Iron FAQs:


Q: Is iron a chemical element with symbol Fe and atomic number 26?

A: Yes.

Q: Is iron poorly soluble near neutral pH?

A: Yes.

Q: Is iron lost daily due to mucosal and skin epithelial cell sloughing?

A: Yes, so control of iron levels is primarily accomplished by regulating uptake.

Q: Is iron classified based on purity and the abundance of additives?

A: Yes.

Q: Is iron a necessary trace element found in nearly all living organisms?

A: Yes.

Q: Is iron sometimes considered as a prototype for the entire block of transition metals?

A: Yes, and due to its abundance and the immense role it has played in the technological progress of humanity.

Q: Is iron involved in numerous biological processes?

A: Yes.

Q: Is iron often bound to cofactors?

A: Yes, such as hemes, which are non-protein compounds, often involving metal ions, that are required for a protein's biological activity to happen.

Q: Is iron produced in a blast furnace?

A: Yes.

Q: Was iron one of the factors leading to the Industrial Revolution?

A: Yes.

Q: Is iron pervasive?

A: Yes, but particularly rich sources of dietary iron include red meat, lentils, beans, poultry, fish, leaf vegetables, watercress, tofu, chickpeas, black-eyed peas, and blackstrap molasses.

Q: Is iron the first of the transition metals that cannot reach its group oxidation state of +8?

A: Yes, although its heavier congeners ruthenium and osmium can, with ruthenium having more difficulty than osmium.

Q: Is iron the most abundant element in the core of red giants?

A: Yes, and is the most abundant metal in iron meteorites and in the dense metal cores of planets such as Earth.

Q: Is iron by far the most reactive element in its group?

A: Yes, it is pyrophoric when finely divided and dissolves easily in dilute acids, giving Fe2+. However, it does not react with concentrated nitric acid and other oxidizing acids due to the formation of an impervious oxide layer, which can nevertheless react with hydrochloric acid.

Q: Is iron specially treated with trace amounts of magnesium to alter the shape of graphite to spheroids?

A: Yes, or nodules, reducing the stress concentrations and vastly increasing the toughness and strength of the material.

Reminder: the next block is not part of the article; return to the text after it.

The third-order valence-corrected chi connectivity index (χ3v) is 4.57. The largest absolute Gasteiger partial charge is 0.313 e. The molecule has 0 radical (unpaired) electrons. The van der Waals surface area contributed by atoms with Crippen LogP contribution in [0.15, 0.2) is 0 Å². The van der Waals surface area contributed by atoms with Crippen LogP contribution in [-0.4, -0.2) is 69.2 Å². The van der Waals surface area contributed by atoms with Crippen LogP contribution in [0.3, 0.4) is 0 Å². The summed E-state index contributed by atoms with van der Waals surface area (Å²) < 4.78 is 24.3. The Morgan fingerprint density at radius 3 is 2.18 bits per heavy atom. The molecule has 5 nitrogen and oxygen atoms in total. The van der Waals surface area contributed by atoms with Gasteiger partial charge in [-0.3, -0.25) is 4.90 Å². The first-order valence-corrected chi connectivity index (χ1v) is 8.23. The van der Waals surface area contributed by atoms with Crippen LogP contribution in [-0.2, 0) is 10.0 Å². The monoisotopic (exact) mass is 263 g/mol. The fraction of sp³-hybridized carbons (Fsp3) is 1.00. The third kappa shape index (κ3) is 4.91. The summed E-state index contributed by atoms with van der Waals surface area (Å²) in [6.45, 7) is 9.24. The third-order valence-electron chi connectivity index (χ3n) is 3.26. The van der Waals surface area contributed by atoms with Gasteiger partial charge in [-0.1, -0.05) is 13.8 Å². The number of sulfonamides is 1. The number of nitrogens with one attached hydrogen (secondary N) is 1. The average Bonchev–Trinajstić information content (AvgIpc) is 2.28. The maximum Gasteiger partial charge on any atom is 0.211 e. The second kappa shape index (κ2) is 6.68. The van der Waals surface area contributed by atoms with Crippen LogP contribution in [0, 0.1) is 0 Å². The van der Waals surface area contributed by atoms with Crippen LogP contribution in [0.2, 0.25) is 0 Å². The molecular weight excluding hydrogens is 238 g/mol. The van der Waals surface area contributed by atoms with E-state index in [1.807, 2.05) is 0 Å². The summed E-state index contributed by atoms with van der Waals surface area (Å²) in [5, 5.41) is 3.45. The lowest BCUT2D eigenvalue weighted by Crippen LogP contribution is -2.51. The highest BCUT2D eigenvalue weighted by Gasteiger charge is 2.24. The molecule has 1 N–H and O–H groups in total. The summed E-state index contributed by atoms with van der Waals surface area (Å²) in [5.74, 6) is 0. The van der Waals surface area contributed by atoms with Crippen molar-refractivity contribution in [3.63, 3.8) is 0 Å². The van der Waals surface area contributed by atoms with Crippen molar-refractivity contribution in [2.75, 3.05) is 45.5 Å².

Q: Is iron the sixth most abundant element in the Universe?

A: Yes, and the most common refractory element.

Q: Is iron important as endmember models for the solid parts of planetary cores?

A: Yes.

Q: Was iron highly regarded due to its origin in the heavens and was often used to forge weapons and tools?

A: Yes.

Q: Is iron otope 56Fe is of particular interest to nuclear scientists because it represents the most common endpoint of nucleosynthesis?

A: Yes.

Q: Is iron quite soft?

A: Yes, and it is most commonly combined with alloying elements to make steel.

Q: Is iron so common that production generally focuses only on ores with very high quantities of it?

A: Yes.

Q: Is iron distributed throughout the body in hemoglobin?

A: Yes, and tissues, muscles, bone marrow, blood proteins, enzymes, ferritin, hemosiderin, and transport in plasma.

Q: Is iron in one of four heme groups and has six possible coordination sites?

A: Yes, four are occupied by nitrogen atoms in a porphyrin ring, the fifth by an imidazole nitrogen in a histidine residue of one of the protein chains attached to the heme group, and the sixth is reserved for the oxygen molecule it can reversibly bind to.

Q: Is iron used in the type of stainless steel used for making cutlery?

A: Yes, and hospital and food-service equipment.

Q: Is iron still one of the most important metals in this field?

A: Yes.

Q: Is iron otopes provided evidence for the existence of 60Fe at the time of formation of the Solar System?

A: Yes.

Q: Is iron not a saleable product?

A: Yes, but rather an intermediate step in the production of cast iron and steel.

Q: Was iron used in ancient China for warfare?